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Thread: Wolsey Cottage - May 2019

  1. #1
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    Default Wolsey Cottage - May 2019


    The other week, I found this secluded place down a remote lane not too far from me. It was visibly collapsed, so I wasn't expecting very much there. However, it turned out to be an atmospheric gem.

    Evidence in this cottage shows that the last owner was old, widowed and passed away around 1985. Going by the features that are left here, it may have been her childhood home. There was electricity, but no sign of running water to the property. The features in the remaining rooms speak for them-self, personally my favourite bit about it was the old wallpaper. Around the back is some more additional outbuildings, one of them retains a Mangle. I didn't have my camera on that first visit, although it gave me the time to properly look around it.

    Onto the second visit: I came here with the old 2002 Fine-pix camera while it was sunset. So while, I don't have the time to properly search for derps anymore, it was nice to be back out photographing somewhere.

    Wolsey Cottage - May 2019 by Derpy_Lane, on Flickr

    Wolsey Cottage - May 2019 by Derpy_Lane, on Flickr



    Wolsey Cottage - May 2019 by Derpy_Lane, on Flickr

    Wolsey Cottage - May 2019 by Derpy_Lane, on Flickr

    Wolsey Cottage - May 2019 by Derpy_Lane, on Flickr

    Wolsey Cottage - May 2019 by Derpy_Lane, on Flickr

    Wolsey Cottage - May 2019 by Derpy_Lane, on Flickr

    Wolsey Cottage - May 2019 by Derpy_Lane, on Flickr

    Wolsey Cottage - May 2019 by Derpy_Lane, on Flickr

    Wolsey Cottage - May 2019 by Derpy_Lane, on Flickr

    Wolsey Cottage - May 2019 by Derpy_Lane, on Flickr

    Wolsey Cottage - May 2019 by Derpy_Lane, on Flickr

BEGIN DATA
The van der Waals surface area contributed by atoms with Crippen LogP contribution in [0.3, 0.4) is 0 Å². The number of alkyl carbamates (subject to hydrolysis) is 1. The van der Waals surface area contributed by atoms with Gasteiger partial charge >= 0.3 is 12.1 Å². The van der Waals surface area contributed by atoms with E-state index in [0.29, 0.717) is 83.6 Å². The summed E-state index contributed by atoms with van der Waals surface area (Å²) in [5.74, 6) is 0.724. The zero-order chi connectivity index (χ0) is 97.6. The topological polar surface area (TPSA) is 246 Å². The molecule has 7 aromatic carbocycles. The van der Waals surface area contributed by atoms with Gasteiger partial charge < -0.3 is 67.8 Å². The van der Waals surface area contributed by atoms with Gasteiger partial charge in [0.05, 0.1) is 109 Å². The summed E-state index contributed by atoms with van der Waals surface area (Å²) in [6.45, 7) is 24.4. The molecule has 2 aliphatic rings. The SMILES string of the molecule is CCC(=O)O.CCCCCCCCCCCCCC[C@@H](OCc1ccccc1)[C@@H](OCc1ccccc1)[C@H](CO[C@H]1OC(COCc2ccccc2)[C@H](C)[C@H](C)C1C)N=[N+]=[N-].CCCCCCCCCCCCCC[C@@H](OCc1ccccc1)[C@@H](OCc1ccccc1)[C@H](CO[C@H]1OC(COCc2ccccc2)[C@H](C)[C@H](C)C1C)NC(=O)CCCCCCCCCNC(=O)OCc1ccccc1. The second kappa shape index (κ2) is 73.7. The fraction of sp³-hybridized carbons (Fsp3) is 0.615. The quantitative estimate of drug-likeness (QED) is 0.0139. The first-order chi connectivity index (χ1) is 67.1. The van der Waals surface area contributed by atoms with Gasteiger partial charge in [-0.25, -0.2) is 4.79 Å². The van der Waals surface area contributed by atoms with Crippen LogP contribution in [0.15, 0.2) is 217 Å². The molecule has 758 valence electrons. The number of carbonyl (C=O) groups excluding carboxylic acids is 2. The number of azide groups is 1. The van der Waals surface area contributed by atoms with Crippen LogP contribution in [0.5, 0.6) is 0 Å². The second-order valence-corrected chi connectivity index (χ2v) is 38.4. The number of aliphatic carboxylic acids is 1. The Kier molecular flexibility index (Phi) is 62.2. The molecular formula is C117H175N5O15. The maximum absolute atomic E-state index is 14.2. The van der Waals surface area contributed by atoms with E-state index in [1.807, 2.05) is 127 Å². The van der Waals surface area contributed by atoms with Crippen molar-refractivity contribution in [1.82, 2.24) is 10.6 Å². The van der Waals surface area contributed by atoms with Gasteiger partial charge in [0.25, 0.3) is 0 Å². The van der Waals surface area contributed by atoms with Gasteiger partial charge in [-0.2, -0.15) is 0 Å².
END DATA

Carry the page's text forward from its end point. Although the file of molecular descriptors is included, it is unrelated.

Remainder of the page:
Wolsey Cottage - May 2019 by Derpy_Lane, on Flickr

    Wolsey Cottage - May 2019 by Derpy_Lane, on Flickr

    Wolsey Cottage - May 2019 by Derpy_Lane, on Flickr

    Wolsey Cottage - May 2019 by Derpy_Lane, on Flickr

    Wolsey Cottage - May 2019 by Derpy_Lane, on Flickr

    Wolsey Cottage - May 2019 by Derpy_Lane, on Flickr

    Wolsey Cottage - May 2019 by Derpy_Lane, on Flickr

    Wolsey Cottage - May 2019 by Derpy_Lane, on Flickr

    Wolsey Cottage - May 2019 by Derpy_Lane, on Flickr

    Wolsey Cottage - May 2019 by Derpy_Lane, on Flickr

    Wolsey Cottage - May 2019 by Derpy_Lane, on Flickr

    Wolsey Cottage - May 2019 by Derpy_Lane, on Flickr

    Wolsey Cottage - May 2019 by Derpy_Lane, on Flickr

    Wolsey Cottage - May 2019 by Derpy_Lane, on Flickr

    Wolsey Cottage - May 2019 by Derpy_Lane, on Flickr

    Thanks for looking
    Last edited by The_Derp_Lane; 25th May 19 at 13:16.

  2. Thanks given by: etc100, Hugh Jorgan, krela, Mearing, MrGruffy, noiseboy72, paul.richards.up, Sausage, smiler, thorfrun
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  4. #2
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    3rd last image: Those are some serious forces bearing down on that steel girder roof support!
    I see things like that in old mines not houses..

    The house is far gone which is a shame. The fallen plaster will be hiding interesting bits. The lack of roof and subsequent water ingress means wallpapers are falling too.
    I recon that would have been a good cottage to find and photograph before the bad damage was done.
    Full of meaty goodness.

  5. Thanks given by: The_Derp_Lane
  6. #3
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    Blimey that is falling down. Nice to see a few bits left inside though, always worth a look!
    What the hell am I doing, I mean really at my age!

  7. Thanks given by: The_Derp_Lane
  8. #4
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    Quote Originally Posted by Sausage View Post
    3rd last image: Those are some serious forces bearing down on that steel girder roof support!
    I see things like that in old mines not houses..
    It's like that because of a very common practise at the time it was installed. Back at that time, constructional steel work was expensive and in short supply and it was common to cut deep RSJ's that had been reclaimed down the web, to produce T section joists for use in small area floors and roofs. All works well until one gets a major collapse of the roof and the weak joist bends under the weight of falling masonry and usually pulls free of the support walls. The style of the brick fireplace indicates that the steelwork was part of a modernisation scheme dating from the '50's, when multi roomed ground floors in cottages like this were converted into one large sitting room and a kitchen/dinner with scullery at the back.

  9. Thanks given by: Sausage, The_Derp_Lane

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